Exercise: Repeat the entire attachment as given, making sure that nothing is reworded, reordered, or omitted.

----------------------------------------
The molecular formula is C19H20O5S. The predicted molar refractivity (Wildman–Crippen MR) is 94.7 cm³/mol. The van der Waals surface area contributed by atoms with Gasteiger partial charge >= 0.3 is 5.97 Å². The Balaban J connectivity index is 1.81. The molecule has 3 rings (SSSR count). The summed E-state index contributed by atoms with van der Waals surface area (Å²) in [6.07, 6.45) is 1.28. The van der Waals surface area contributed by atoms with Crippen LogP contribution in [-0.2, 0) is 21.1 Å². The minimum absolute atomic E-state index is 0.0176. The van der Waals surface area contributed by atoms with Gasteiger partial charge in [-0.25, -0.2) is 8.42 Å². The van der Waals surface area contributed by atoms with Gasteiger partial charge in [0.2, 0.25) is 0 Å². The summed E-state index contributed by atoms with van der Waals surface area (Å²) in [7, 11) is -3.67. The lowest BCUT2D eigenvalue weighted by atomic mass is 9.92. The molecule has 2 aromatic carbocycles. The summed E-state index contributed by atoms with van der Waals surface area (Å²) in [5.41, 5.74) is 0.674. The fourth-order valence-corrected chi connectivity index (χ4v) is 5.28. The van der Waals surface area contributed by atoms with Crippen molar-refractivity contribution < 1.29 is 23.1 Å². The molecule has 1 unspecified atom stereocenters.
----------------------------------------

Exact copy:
The molecular formula is C19H20O5S. The predicted molar refractivity (Wildman–Crippen MR) is 94.7 cm³/mol. The van der Waals surface area contributed by atoms with Gasteiger partial charge >= 0.3 is 5.97 Å². The Balaban J connectivity index is 1.81. The molecule has 3 rings (SSSR count). The summed E-state index contributed by atoms with van der Waals surface area (Å²) in [6.07, 6.45) is 1.28. The van der Waals surface area contributed by atoms with Crippen LogP contribution in [-0.2, 0) is 21.1 Å². The minimum absolute atomic E-state index is 0.0176. The van der Waals surface area contributed by atoms with Gasteiger partial charge in [-0.25, -0.2) is 8.42 Å². The van der Waals surface area contributed by atoms with Gasteiger partial charge in [0.2, 0.25) is 0 Å². The summed E-state index contributed by atoms with van der Waals surface area (Å²) in [7, 11) is -3.67. The lowest BCUT2D eigenvalue weighted by atomic mass is 9.92. The molecule has 2 aromatic carbocycles. The summed E-state index contributed by atoms with van der Waals surface area (Å²) in [5.41, 5.74) is 0.674. The fourth-order valence-corrected chi connectivity index (χ4v) is 5.28. The van der Waals surface area contributed by atoms with Crippen molar-refractivity contribution < 1.29 is 23.1 Å². The molecule has 1 unspecified atom stereocenters.